Ecclesiastes reads as if it were written for our own time, which may account for the widespread appeal of its imagery and language. Its message is timeless, of course, but it seems especially relevant to our experiences today.
It will be helpful to begin a study of Ecclesiastes with a passage that introduces us to the author, his method, and his message. Even more important will be for us to think about how we are to receive this book of wisdom as both hearers and doers of the Word.
God's relationship with his people is founded on his covenant with them. Unlike human religions that are dependent upon human intentions and efforts, the covenant of redemption is based upon the promises of God to himself and his people. This transforms the way we approach God in prayer, a fact that is reflected in Psalm 25.
The fourth-century Christian Eusebius of Caesarea wrote of Christ as Prophet, Priest, and King, and Reformed leaders made frequent use of this structure. The previous two sermons focused on Jesus as Prophet and Priest; his text focuses upon Jesus Christ as King of kings and Lord of lords.
Many passages from the Old Testament narratives of the nation Israel seem so foreign to us that they are hard to interpret. Two helpful interpretive tools are to discover the historical and literary setting and to look for images and ideas that point to Christ.
Because God's word of promise is central to the covenants he cuts, it is no surprise that the role of prophet is important in the covenant God makes with Israel. The prophets serve God and his people in history, while also pointing to Jesus Christ, the ultimate prophet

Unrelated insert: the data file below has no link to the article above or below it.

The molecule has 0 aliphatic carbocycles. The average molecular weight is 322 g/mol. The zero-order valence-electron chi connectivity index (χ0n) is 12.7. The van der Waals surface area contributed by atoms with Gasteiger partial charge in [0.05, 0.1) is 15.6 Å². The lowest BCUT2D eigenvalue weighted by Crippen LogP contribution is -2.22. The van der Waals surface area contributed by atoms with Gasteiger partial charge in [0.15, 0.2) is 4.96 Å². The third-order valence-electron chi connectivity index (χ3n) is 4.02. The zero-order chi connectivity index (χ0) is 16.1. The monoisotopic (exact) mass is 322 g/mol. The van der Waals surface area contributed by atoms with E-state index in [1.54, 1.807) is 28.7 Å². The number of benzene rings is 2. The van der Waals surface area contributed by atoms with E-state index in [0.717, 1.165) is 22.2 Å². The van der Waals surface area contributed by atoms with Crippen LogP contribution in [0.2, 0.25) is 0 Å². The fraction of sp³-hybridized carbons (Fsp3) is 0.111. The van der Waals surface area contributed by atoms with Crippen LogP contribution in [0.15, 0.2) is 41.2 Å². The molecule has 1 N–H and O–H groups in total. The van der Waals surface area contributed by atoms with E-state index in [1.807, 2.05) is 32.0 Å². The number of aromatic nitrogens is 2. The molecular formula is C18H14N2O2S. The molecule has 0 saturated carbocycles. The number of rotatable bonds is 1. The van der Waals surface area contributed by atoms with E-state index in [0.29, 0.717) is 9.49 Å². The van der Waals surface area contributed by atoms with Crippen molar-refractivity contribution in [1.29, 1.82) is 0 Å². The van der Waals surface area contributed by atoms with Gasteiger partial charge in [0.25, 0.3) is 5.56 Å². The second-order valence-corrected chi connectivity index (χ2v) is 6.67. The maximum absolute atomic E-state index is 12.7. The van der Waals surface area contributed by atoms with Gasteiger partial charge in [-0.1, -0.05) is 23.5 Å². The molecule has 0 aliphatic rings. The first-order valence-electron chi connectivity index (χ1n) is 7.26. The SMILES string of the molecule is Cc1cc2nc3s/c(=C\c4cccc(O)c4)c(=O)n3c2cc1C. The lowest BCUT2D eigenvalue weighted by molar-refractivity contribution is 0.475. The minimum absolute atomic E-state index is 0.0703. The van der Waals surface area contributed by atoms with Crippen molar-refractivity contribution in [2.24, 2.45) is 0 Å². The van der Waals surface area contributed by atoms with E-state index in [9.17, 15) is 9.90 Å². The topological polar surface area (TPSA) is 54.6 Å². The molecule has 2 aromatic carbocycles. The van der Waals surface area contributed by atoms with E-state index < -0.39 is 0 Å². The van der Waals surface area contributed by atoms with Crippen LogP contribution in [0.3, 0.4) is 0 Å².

God's eternal purpose to bring into being creatures in his image to share his glory is made a reality in time and space through the promises made and kept by the Trinity. These promises were not casual comments easily carried out, but were carefully thought out commitments kept at immense personal cost. They are covenants made in blood.
In the account of Jesus' temptation, we can discern him as the Second Adam, the One who will conquer temptation as the First Adam did not. Not only does this episode reveal Jesus as righteous redeemer, but it also provides us with a pattern for resisting temptation ourselves.
All the historical covenants instituted by God are progressive manifestations of the eternal covenant of redemption. These historical, or earthly covenants, begin at creation with a covenant made with the human race as a whole, but they narrow in scope as we approach God’s revelation of himself and his redemptive work in Jesus Christ, which is the fullest and final revelation of God’s covenant of redemption. Isaiah 42 provides us with a prophetic view of Christ as the fulfillment of God's covenant promises
In his words to Pilate, Jesus provides us with clear teaching on the nature of his kingdom and the place of human government under the sovereign rule of God. It is important that we understand what it means for Jesus to be king and the implications of his kingship for our thinking about the earthly governments under which we live.